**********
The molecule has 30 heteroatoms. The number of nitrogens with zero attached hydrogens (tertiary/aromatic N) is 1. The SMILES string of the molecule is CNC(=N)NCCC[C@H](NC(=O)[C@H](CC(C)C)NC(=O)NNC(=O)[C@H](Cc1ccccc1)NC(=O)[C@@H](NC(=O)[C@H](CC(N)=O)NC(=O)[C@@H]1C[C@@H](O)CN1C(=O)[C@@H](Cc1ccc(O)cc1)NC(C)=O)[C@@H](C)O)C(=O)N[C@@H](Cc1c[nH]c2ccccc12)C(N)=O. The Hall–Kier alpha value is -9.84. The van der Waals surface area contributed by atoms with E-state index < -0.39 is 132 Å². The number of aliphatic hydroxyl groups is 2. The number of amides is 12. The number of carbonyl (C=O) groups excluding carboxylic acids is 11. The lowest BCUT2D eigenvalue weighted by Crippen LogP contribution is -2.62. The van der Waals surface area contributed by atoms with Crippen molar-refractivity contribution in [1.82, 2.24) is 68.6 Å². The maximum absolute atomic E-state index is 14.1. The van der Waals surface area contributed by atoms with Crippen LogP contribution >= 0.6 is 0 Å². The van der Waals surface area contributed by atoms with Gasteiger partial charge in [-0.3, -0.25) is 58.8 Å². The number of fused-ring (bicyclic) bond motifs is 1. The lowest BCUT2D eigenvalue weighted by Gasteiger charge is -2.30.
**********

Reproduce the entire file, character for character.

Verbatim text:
The molecule has 30 heteroatoms. The number of nitrogens with zero attached hydrogens (tertiary/aromatic N) is 1. The SMILES string of the molecule is CNC(=N)NCCC[C@H](NC(=O)[C@H](CC(C)C)NC(=O)NNC(=O)[C@H](Cc1ccccc1)NC(=O)[C@@H](NC(=O)[C@H](CC(N)=O)NC(=O)[C@@H]1C[C@@H](O)CN1C(=O)[C@@H](Cc1ccc(O)cc1)NC(C)=O)[C@@H](C)O)C(=O)N[C@@H](Cc1c[nH]c2ccccc12)C(N)=O. The Hall–Kier alpha value is -9.84. The van der Waals surface area contributed by atoms with E-state index < -0.39 is 132 Å². The number of aliphatic hydroxyl groups is 2. The number of amides is 12. The number of carbonyl (C=O) groups excluding carboxylic acids is 11. The lowest BCUT2D eigenvalue weighted by Crippen LogP contribution is -2.62. The van der Waals surface area contributed by atoms with Crippen molar-refractivity contribution in [1.82, 2.24) is 68.6 Å². The maximum absolute atomic E-state index is 14.1. The van der Waals surface area contributed by atoms with Crippen LogP contribution >= 0.6 is 0 Å². The van der Waals surface area contributed by atoms with Gasteiger partial charge in [-0.3, -0.25) is 58.8 Å². The number of fused-ring (bicyclic) bond motifs is 1. The lowest BCUT2D eigenvalue weighted by Gasteiger charge is -2.30.